Personal injury cases are generally a matter of state law. Many non-Georgia defendants will seek to transfer a personal injury claim to federal court. There are a number of reasons why they do this.
First, while a federal court must still decide the merits of a personal injury claim under the substantive law of the forum state, the trial itself is conducted under federal rules of evidence and procedure. This often benefits defense attorneys, who have more practical experience trying cases in federal court. Federal rules also make it easier for defendants to seek dismissal of a plaintiff’s complaint during the summary judgment stage, i.e. before the case gets to a jury.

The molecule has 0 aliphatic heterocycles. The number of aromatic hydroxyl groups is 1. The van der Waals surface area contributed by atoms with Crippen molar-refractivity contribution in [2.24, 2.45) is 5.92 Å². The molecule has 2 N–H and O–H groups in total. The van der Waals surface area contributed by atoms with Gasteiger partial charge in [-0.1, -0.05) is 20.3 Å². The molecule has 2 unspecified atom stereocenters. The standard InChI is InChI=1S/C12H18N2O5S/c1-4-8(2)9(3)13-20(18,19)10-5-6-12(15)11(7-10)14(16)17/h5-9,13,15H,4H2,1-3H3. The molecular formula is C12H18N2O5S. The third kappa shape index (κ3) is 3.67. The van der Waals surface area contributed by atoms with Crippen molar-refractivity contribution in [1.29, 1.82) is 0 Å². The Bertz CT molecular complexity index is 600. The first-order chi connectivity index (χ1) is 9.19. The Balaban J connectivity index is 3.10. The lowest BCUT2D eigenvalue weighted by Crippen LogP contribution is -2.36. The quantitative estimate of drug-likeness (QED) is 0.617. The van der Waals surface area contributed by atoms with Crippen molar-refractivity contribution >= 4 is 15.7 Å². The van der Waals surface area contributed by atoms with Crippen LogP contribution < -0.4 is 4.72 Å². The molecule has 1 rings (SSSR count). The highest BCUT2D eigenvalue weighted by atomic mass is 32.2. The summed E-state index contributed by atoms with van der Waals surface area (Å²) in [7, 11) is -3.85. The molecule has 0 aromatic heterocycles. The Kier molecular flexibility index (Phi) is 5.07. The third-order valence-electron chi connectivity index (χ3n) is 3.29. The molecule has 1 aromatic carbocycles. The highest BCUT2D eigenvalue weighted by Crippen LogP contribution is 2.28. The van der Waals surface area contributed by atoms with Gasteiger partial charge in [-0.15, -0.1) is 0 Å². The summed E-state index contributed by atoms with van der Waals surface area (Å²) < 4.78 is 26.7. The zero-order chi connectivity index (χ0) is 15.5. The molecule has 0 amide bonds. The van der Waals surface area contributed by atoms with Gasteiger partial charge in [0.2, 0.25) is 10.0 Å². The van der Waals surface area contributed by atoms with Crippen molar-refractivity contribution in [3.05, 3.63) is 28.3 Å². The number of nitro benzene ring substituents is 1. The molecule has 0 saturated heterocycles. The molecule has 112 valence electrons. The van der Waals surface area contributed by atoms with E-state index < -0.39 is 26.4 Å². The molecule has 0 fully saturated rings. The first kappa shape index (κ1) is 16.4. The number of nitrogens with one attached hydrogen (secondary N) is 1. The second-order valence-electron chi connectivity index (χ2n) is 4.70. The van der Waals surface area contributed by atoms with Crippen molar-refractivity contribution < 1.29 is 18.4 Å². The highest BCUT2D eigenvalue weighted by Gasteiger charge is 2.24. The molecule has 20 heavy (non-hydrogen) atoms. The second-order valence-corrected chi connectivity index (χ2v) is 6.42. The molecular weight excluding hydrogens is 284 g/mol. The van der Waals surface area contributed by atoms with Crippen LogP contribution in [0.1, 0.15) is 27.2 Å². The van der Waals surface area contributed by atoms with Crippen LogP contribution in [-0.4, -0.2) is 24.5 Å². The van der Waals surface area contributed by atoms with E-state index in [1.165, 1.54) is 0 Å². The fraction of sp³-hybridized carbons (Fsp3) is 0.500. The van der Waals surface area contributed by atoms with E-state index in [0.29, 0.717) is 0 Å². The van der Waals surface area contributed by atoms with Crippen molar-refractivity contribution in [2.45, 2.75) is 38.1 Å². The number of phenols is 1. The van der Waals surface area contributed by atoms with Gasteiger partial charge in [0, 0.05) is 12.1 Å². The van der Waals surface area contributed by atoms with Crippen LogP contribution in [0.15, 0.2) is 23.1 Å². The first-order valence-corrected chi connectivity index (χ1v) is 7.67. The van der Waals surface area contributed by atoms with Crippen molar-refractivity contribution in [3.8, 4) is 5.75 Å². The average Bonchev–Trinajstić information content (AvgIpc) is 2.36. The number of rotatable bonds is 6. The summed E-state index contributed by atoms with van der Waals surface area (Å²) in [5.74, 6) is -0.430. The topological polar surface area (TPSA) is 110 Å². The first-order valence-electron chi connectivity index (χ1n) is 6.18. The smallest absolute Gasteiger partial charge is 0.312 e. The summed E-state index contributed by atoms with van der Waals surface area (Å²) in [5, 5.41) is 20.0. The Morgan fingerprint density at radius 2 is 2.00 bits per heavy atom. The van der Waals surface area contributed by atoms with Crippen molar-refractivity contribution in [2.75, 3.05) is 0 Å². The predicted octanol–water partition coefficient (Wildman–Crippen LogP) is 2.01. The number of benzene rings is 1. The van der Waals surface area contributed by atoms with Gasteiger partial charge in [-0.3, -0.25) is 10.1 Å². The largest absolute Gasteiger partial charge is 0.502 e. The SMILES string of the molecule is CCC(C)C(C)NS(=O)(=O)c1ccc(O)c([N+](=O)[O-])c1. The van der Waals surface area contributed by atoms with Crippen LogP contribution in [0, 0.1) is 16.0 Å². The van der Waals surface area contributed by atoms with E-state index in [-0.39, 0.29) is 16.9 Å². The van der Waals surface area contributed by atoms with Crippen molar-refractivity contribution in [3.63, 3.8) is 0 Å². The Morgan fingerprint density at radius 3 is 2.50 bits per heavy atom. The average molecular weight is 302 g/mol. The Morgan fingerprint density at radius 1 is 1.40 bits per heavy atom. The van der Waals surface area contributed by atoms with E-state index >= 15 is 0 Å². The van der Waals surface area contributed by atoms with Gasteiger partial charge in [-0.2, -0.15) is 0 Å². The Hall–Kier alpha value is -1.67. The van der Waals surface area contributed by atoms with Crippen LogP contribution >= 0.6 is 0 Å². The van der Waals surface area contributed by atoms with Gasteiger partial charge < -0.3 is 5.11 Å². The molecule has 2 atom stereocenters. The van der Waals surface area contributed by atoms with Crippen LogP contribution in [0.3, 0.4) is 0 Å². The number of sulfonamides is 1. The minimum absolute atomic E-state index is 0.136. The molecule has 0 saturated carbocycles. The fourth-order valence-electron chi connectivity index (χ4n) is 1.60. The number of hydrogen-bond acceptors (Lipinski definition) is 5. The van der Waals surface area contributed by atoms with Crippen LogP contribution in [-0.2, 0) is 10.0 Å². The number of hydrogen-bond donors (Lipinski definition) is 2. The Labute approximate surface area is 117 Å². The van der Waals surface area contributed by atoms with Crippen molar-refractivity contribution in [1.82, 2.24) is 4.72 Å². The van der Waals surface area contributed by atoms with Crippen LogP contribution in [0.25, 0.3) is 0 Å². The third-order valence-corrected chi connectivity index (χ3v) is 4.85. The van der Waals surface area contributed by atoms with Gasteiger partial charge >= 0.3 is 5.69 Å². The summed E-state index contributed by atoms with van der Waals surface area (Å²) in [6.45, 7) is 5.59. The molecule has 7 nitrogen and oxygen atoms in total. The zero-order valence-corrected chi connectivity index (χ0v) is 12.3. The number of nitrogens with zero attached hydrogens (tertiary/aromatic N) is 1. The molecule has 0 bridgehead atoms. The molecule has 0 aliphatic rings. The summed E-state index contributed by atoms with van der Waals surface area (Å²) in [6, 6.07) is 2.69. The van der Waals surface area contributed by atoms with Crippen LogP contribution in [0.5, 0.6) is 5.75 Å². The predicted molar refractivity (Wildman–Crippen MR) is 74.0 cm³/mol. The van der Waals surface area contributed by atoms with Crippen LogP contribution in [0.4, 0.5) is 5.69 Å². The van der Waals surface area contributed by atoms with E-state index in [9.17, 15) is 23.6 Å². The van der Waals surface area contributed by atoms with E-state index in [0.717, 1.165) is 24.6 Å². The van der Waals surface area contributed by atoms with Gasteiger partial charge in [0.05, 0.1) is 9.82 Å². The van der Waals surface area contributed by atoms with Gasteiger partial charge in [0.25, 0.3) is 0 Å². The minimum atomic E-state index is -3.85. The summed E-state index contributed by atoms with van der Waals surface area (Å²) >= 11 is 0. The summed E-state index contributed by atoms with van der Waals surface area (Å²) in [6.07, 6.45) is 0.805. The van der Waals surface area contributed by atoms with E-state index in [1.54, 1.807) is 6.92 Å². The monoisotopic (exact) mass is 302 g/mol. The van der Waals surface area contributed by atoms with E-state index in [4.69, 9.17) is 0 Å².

Second, the jury pools in federal court are much broader than in state court. Let’s say you are in a car accident in Marietta. The negligent driver lives in Florida. If you file a personal injury claim in state court, the jury will be drawn from residents of Cobb County. But if the case is removed to federal court–the Northern District of Georgia–the jury pool suddenly expands to 46 counties. This can produce a final jury that is less sympathetic to a “local” plaintiff.